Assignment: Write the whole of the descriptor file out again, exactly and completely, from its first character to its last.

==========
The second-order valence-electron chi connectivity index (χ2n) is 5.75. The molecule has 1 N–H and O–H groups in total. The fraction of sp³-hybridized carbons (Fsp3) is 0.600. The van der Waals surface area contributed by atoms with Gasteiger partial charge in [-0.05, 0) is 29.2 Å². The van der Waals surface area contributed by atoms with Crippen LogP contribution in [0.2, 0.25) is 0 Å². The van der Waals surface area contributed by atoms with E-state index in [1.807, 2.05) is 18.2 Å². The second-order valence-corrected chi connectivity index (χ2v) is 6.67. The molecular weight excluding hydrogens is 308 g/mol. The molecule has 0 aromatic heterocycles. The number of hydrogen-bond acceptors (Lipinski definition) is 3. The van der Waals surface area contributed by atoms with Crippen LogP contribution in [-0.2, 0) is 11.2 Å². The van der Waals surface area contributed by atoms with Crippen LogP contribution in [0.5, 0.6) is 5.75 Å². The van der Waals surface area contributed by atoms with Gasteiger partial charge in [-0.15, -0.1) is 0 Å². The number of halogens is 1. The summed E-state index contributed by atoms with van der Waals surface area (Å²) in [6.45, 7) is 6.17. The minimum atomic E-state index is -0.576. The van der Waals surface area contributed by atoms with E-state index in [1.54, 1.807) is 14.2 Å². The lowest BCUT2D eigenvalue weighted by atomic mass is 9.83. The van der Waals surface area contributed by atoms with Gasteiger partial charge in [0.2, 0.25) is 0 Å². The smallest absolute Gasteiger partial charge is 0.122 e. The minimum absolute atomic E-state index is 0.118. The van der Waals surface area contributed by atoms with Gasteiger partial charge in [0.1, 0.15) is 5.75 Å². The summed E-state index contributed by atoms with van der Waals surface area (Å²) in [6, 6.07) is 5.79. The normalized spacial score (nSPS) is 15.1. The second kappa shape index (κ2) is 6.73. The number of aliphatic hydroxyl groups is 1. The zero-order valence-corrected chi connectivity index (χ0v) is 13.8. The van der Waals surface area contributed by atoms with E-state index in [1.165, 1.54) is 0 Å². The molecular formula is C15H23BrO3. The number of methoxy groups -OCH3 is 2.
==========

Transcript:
The second-order valence-electron chi connectivity index (χ2n) is 5.75. The molecule has 1 N–H and O–H groups in total. The fraction of sp³-hybridized carbons (Fsp3) is 0.600. The van der Waals surface area contributed by atoms with Gasteiger partial charge in [-0.05, 0) is 29.2 Å². The van der Waals surface area contributed by atoms with Crippen LogP contribution in [0.2, 0.25) is 0 Å². The van der Waals surface area contributed by atoms with E-state index in [1.807, 2.05) is 18.2 Å². The second-order valence-corrected chi connectivity index (χ2v) is 6.67. The molecular weight excluding hydrogens is 308 g/mol. The molecule has 0 aromatic heterocycles. The number of hydrogen-bond acceptors (Lipinski definition) is 3. The van der Waals surface area contributed by atoms with Crippen LogP contribution in [-0.2, 0) is 11.2 Å². The van der Waals surface area contributed by atoms with Crippen LogP contribution in [0.5, 0.6) is 5.75 Å². The van der Waals surface area contributed by atoms with Gasteiger partial charge in [-0.15, -0.1) is 0 Å². The number of halogens is 1. The summed E-state index contributed by atoms with van der Waals surface area (Å²) in [6.45, 7) is 6.17. The minimum atomic E-state index is -0.576. The van der Waals surface area contributed by atoms with E-state index in [1.54, 1.807) is 14.2 Å². The lowest BCUT2D eigenvalue weighted by atomic mass is 9.83. The van der Waals surface area contributed by atoms with Gasteiger partial charge in [0.2, 0.25) is 0 Å². The smallest absolute Gasteiger partial charge is 0.122 e. The minimum absolute atomic E-state index is 0.118. The van der Waals surface area contributed by atoms with Gasteiger partial charge in [0.1, 0.15) is 5.75 Å². The summed E-state index contributed by atoms with van der Waals surface area (Å²) in [6, 6.07) is 5.79. The normalized spacial score (nSPS) is 15.1. The second kappa shape index (κ2) is 6.73. The number of aliphatic hydroxyl groups is 1. The zero-order valence-corrected chi connectivity index (χ0v) is 13.8. The van der Waals surface area contributed by atoms with E-state index in [1.165, 1.54) is 0 Å². The molecular formula is C15H23BrO3. The number of methoxy groups -OCH3 is 2.